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Syria: Leading Kurdish Islamic cleric 'tortured to death'

According to information received by Amnesty International, Sheikh Muhammad Ma’shuq al-Khiznawi, 48, died on 30 May, 20 days after he “disappeared”, apparently detained by Syrian Military Intelligence at an unknown location. His body was handed over to his family on 1 June.

Amnesty International Syria Researcher Neil Sammonds said:

“The Syrian authorities should launch an immediate, independent investigation into Sheikh Muhammad Ma’shuq al-Khiznawi’s death in custody.'

“The results must be made public and those responsible for his torture should be brought to justice.”

Sheikh Muhammad Ma’shuq al-Khiznawi was an outspoken member of the Kurdish community who practised as an imam in the city of Qamishli in the predominantly Kurdish north-eastern area of Syria. He was a critic of violence and terrorism and recently called for reforms in Syria and for more dialogue between religious groups. In February and March 2005 he travelled to Norway, Brussels, and Germany, apparently in connection with his work on building relations between the EU and Kurdish community.

Sheikh Muhammad “disappeared' after leaving the Centre for Islamic Studies in Damascus on 10 May. The Syrian authorities denied that they were holding him but then handed over his body to his family on 1 June. It was taken back to Qamishli to be buried that evening. The family and body were accompanied by 10 Military Intelligence cars on the journey between Damascus and Qamishli, according to witnesses.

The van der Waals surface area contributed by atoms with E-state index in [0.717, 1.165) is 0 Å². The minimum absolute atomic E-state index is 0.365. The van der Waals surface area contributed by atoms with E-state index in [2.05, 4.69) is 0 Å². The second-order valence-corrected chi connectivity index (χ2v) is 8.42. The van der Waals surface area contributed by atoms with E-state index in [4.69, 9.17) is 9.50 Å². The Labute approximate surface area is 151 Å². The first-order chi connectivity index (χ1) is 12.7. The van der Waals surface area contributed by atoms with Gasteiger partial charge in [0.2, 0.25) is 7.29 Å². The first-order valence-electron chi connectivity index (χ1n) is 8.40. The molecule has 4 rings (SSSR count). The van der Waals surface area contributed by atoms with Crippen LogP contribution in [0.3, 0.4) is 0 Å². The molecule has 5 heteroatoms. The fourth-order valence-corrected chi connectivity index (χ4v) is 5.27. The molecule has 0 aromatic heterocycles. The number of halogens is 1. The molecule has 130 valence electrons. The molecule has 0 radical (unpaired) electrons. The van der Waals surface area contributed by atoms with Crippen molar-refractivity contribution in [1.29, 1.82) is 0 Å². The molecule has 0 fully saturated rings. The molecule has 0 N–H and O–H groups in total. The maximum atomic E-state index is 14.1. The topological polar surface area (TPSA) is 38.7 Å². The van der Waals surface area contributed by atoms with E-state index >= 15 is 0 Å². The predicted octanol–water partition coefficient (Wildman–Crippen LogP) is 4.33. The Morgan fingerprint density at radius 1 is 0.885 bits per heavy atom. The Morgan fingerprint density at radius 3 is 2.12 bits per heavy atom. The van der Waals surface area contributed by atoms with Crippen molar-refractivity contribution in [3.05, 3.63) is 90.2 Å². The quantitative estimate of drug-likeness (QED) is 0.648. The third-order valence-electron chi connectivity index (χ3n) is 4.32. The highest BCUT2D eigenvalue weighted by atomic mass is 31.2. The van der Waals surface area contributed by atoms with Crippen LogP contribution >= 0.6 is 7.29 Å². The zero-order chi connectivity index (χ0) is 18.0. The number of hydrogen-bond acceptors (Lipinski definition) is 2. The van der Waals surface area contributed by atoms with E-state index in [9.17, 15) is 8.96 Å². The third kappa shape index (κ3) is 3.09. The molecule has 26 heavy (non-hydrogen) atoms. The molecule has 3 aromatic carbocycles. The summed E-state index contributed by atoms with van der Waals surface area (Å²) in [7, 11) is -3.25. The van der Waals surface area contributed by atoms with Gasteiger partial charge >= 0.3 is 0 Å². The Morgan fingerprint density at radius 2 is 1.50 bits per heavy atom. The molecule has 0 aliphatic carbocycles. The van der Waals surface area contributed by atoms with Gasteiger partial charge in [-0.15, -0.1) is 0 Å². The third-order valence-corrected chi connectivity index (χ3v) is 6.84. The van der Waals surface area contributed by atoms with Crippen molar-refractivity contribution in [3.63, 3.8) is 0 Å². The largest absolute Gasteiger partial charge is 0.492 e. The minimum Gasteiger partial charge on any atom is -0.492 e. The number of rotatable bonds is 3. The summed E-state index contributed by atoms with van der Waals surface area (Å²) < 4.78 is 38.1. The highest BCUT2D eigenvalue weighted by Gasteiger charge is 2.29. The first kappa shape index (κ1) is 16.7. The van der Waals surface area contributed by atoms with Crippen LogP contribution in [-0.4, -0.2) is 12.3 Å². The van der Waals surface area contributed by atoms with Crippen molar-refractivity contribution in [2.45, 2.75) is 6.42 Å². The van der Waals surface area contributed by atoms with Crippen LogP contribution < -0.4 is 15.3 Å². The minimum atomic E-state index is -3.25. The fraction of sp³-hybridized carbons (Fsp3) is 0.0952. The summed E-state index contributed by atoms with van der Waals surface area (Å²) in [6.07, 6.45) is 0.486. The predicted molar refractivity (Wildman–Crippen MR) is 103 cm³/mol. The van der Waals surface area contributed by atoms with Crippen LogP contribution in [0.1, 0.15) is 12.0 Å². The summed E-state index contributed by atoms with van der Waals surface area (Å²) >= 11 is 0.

According to Amnesty International’s information, Sheikh Muhammad is at least the sixth Syrian Kurd to have died as a result of torture and ill-treatment in custody since March 2004. Amnesty International has not received information about any investigations into any of these deaths in custody, nor into any other of the scores of allegations of torture that it has received over many years. The organisation knows of no cases in which officials responsible for torture have been prosecuted.

More than 2,000 people, almost all of them Kurds, were arrested in the wake of disturbances in the country in March 2004. Most of these were held incommunicado at unknown locations, and about 100 still remain in detention, despite a presidential pardon in March 2005. Amnesty International has documented widespread accounts of torture and ill-treatment of detainees in Syria, including of Children's rights.

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